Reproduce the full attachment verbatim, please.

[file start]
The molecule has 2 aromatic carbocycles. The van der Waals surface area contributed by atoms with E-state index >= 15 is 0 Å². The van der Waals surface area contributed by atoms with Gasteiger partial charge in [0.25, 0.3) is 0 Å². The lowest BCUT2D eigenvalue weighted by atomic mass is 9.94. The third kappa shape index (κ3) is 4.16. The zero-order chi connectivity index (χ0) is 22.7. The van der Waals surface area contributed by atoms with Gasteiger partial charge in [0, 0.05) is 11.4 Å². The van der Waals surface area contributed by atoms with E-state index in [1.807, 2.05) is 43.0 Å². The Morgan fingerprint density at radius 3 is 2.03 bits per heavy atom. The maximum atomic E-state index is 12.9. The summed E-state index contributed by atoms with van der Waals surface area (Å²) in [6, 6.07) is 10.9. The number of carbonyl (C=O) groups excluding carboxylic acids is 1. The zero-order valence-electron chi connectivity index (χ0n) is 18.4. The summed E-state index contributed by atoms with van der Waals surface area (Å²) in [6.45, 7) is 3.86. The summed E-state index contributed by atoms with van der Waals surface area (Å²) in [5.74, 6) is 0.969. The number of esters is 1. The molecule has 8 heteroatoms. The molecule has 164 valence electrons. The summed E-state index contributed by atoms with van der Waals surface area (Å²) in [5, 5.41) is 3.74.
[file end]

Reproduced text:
The molecule has 2 aromatic carbocycles. The van der Waals surface area contributed by atoms with E-state index >= 15 is 0 Å². The van der Waals surface area contributed by atoms with Gasteiger partial charge in [0.25, 0.3) is 0 Å². The lowest BCUT2D eigenvalue weighted by atomic mass is 9.94. The third kappa shape index (κ3) is 4.16. The zero-order chi connectivity index (χ0) is 22.7. The van der Waals surface area contributed by atoms with Gasteiger partial charge in [0, 0.05) is 11.4 Å². The van der Waals surface area contributed by atoms with E-state index in [1.807, 2.05) is 43.0 Å². The Morgan fingerprint density at radius 3 is 2.03 bits per heavy atom. The maximum atomic E-state index is 12.9. The summed E-state index contributed by atoms with van der Waals surface area (Å²) in [6, 6.07) is 10.9. The number of carbonyl (C=O) groups excluding carboxylic acids is 1. The zero-order valence-electron chi connectivity index (χ0n) is 18.4. The summed E-state index contributed by atoms with van der Waals surface area (Å²) in [6.45, 7) is 3.86. The summed E-state index contributed by atoms with van der Waals surface area (Å²) in [5.74, 6) is 0.969. The number of esters is 1. The molecule has 8 heteroatoms. The molecule has 164 valence electrons. The summed E-state index contributed by atoms with van der Waals surface area (Å²) in [5, 5.41) is 3.74.